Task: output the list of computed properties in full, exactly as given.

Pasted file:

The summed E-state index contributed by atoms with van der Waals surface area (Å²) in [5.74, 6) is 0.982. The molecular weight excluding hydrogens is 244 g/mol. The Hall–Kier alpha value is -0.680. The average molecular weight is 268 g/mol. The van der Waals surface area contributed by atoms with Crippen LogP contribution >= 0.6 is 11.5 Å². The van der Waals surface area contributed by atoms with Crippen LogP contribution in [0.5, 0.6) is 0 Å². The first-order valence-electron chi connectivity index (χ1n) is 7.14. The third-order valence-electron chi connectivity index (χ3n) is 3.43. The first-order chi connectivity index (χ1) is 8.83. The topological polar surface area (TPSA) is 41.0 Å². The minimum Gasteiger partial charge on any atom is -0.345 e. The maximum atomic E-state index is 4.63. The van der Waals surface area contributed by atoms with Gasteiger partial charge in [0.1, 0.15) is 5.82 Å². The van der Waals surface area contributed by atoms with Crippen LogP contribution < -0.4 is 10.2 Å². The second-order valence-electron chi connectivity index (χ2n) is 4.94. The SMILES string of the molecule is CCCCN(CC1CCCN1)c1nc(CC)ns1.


The summed E-state index contributed by atoms with van der Waals surface area (Å²) in [5.74, 6) is 0.982. The molecular weight excluding hydrogens is 244 g/mol. The Hall–Kier alpha value is -0.680. The average molecular weight is 268 g/mol. The van der Waals surface area contributed by atoms with Crippen LogP contribution >= 0.6 is 11.5 Å². The van der Waals surface area contributed by atoms with Crippen LogP contribution in [0.5, 0.6) is 0 Å². The first-order valence-electron chi connectivity index (χ1n) is 7.14. The third-order valence-electron chi connectivity index (χ3n) is 3.43. The first-order chi connectivity index (χ1) is 8.83. The topological polar surface area (TPSA) is 41.0 Å². The minimum Gasteiger partial charge on any atom is -0.345 e. The maximum atomic E-state index is 4.63. The van der Waals surface area contributed by atoms with Gasteiger partial charge in [0.1, 0.15) is 5.82 Å². The van der Waals surface area contributed by atoms with Crippen LogP contribution < -0.4 is 10.2 Å². The second-order valence-electron chi connectivity index (χ2n) is 4.94. The SMILES string of the molecule is CCCCN(CC1CCCN1)c1nc(CC)ns1.